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How difficult is the FE exam?

OogleyBayOogleyBay Registered User Posts: 5 New Member
edited May 2013 in Engineering Majors
I'm an electrical engineering major taking the exam on April 13th. I started casually studying about two weeks ago (looking over the reference book and a few review books before bed). But this week I started seriously studying (actually dedicating time everyday to study). But to be honest I'm nervous as heck. I'm not too worried about the afternoon part. I'm going to have to go over power systems pretty seriously but other than that I feel fine. But I feel like there is so much stuff that I've forgotten that's going to be in the morning section. I really don't remember a thing from statistics or chemistry. I took statistics in Spring 2010 and I took chemistry in Fall 2008. Also I've never taken a class over thermodynamics or statics outside of a few chapters from Physics I and II. And that was back in 2009 (Spring then Fall).

So basically I'm just wondering if there is anyone else who was in my situation who can give me some encouragement. Specifically fellow electrical engineering majors.
Post edited by OogleyBay on

Replies to: How difficult is the FE exam?

  • NeoDymiumNeoDymium Registered User Posts: 2,304 Senior Member
    Take a practice exam. That should clear up a lot of the uncertainty.
  • maikaimaikai Registered User Posts: 403 Member
    I agree. Take a practice exam and see how you do.

    I didn't take the FE until more than twenty years after school. I thought there was no need for it in electrical engineering. I was right, but later in life I had my eye on a side job which required a PE. I highly recommend you take it in your senior year or soon after graduating, before the info goes away. I had to study hard, every night, for more than 4 months before I felt confident to take it. Again, that was >20 years after graduating. I'll bet, as a recent student, all you need is a month. April 13th might be fine, but I think you'll need to "hit the books" seriously from now until then.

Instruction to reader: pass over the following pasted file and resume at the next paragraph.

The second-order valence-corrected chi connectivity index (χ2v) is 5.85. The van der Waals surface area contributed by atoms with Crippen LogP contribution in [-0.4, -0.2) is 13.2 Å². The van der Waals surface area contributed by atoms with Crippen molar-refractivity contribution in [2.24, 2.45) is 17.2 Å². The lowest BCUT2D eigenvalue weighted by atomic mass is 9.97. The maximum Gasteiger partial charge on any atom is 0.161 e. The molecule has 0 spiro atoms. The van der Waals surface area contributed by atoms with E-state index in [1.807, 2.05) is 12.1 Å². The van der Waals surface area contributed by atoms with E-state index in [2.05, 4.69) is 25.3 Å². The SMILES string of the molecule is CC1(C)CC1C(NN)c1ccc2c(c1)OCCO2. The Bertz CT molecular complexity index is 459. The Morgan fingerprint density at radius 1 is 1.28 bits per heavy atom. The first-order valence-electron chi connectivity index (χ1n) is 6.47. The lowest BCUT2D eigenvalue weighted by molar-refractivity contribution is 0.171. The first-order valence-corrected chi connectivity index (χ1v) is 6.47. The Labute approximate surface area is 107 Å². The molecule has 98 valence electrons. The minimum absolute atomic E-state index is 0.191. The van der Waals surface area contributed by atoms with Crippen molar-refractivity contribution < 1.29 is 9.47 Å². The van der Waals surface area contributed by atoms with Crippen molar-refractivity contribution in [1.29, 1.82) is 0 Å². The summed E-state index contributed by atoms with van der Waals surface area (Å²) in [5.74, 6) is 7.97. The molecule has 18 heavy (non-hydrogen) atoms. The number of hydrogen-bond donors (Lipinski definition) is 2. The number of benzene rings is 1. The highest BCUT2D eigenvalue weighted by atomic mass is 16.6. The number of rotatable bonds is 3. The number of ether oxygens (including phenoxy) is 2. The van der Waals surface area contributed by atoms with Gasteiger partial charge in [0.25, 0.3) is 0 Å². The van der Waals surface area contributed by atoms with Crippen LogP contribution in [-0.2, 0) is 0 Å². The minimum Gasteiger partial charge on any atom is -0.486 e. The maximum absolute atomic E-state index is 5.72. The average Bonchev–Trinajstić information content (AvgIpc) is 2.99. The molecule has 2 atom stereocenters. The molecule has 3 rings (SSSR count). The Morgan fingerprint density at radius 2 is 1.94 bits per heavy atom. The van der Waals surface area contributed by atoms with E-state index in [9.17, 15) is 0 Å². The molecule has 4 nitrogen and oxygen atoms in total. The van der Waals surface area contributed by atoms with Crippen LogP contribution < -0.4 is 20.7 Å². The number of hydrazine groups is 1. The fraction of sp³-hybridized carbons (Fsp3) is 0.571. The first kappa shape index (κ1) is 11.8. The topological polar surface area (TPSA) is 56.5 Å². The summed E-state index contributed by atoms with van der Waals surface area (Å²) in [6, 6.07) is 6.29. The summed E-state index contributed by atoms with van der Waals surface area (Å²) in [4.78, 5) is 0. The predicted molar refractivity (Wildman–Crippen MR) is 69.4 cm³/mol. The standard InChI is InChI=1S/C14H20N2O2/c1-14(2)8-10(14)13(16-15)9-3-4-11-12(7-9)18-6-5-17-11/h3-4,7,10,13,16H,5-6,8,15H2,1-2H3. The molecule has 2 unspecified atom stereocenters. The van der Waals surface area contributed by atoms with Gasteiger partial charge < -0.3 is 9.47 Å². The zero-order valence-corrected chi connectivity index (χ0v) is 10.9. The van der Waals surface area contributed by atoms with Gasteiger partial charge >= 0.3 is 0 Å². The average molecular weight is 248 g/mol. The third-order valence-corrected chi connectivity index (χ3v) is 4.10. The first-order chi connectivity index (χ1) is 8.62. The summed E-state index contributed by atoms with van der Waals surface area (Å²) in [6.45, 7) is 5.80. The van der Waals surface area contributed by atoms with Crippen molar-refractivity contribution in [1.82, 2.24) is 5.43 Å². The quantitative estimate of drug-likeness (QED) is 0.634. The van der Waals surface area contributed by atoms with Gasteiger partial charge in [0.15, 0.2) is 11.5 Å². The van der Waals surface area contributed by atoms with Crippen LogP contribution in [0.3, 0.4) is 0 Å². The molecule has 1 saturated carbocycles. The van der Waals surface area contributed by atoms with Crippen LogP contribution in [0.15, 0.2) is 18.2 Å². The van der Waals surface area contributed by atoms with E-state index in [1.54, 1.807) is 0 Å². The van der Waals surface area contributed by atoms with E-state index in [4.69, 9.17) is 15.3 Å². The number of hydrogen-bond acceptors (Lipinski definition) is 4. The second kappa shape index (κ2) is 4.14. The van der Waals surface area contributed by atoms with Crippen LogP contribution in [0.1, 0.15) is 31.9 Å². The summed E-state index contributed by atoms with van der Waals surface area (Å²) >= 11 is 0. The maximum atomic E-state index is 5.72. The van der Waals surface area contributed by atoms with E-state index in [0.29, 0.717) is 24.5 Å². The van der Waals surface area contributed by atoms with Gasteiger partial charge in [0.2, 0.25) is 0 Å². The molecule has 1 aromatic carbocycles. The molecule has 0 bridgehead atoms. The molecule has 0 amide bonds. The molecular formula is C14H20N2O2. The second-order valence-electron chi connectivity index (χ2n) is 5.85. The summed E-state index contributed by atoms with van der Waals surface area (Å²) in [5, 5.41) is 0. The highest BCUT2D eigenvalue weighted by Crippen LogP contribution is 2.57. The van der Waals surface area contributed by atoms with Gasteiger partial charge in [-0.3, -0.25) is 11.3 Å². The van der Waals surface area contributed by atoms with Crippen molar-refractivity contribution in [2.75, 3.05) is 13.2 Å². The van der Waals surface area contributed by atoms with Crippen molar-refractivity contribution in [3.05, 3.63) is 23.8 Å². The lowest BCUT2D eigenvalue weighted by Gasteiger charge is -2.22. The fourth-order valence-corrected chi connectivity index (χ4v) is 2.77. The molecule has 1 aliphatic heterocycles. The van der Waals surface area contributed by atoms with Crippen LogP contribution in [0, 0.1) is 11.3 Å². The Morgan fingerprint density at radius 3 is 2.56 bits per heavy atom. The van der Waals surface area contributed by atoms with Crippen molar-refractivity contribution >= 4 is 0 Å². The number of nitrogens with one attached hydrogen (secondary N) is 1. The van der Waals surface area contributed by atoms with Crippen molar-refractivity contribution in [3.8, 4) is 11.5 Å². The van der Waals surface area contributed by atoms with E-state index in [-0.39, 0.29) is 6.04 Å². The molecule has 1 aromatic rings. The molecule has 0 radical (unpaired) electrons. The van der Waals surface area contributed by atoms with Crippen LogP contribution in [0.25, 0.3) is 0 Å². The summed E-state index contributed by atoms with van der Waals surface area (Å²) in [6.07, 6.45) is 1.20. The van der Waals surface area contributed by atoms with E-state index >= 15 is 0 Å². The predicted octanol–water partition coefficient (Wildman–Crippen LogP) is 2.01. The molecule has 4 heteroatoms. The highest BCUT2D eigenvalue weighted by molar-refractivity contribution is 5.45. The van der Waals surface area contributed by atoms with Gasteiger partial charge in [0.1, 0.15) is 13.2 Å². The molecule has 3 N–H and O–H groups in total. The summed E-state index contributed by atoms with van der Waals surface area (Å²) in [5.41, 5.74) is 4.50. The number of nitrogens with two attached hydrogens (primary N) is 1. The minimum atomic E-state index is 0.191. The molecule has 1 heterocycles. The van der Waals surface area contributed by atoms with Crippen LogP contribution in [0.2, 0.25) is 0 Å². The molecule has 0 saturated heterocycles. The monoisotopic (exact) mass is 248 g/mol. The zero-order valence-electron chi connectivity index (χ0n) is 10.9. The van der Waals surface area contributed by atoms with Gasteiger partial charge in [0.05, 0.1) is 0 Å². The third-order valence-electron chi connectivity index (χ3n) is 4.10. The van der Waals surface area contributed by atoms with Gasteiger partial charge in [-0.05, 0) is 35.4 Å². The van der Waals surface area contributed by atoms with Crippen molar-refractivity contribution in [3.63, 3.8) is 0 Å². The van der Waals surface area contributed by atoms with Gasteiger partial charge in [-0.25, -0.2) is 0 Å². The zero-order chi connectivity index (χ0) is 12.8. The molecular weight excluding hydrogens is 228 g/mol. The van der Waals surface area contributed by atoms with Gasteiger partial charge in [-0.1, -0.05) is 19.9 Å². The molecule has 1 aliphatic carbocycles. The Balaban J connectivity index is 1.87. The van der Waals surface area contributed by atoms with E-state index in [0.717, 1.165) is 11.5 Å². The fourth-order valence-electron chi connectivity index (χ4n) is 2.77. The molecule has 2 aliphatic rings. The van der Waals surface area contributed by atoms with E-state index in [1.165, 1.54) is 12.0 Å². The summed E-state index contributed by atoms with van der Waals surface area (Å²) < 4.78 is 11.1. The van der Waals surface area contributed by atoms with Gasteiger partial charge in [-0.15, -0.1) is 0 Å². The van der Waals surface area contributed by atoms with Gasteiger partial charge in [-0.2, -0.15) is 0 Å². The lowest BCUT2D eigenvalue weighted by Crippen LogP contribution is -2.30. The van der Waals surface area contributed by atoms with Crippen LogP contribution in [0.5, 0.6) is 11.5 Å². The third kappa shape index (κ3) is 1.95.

You may be better putting it off until the Fall. If you fail, you won't be able to take the test until next April... I think. If I remember correctly, you don't get the pass/fail until it's too late to register for the next test.

    I used a review book by Lindeburg. It was VERY good. I found the questions on the actual test to be easier than his practice tests. I blew through the test with confidence. I passed on the first try and knew I passed as soon as I finished.

    Some of the compound questions in part two are kind of funny. Each question builds on the answer of the one before it, so get an early one wrong and you're dead. There was one where they put a current through a solution and asked how much of each gas would be made. Then they said it was in a sealed half dome capsule and asked for the pressure after so many minutes. Then said the half dome was held down by 12 bolts, and asked for the stress on a bolt. Then finally asked how long can the current run before bolt failure. I skipped the last step until I finished the rest of the test.

    Remember these are multiple choice questions, so the only way to spoof you is to give "common mistake" or "partial answer" type questions. Don't short cut. You'll need to calculate everything as if it's not a multi-choice... and check your work... to be sure you don't get spoofed.

    And also remember the test is timed, so you need to be comfortable enough with the equations not to have to look up most of them. And there is a timing strategy. Questions that will take some time, like figuring out when the bolt will fail, need to be put aside so you can answer quicker questions. If you have time, go back.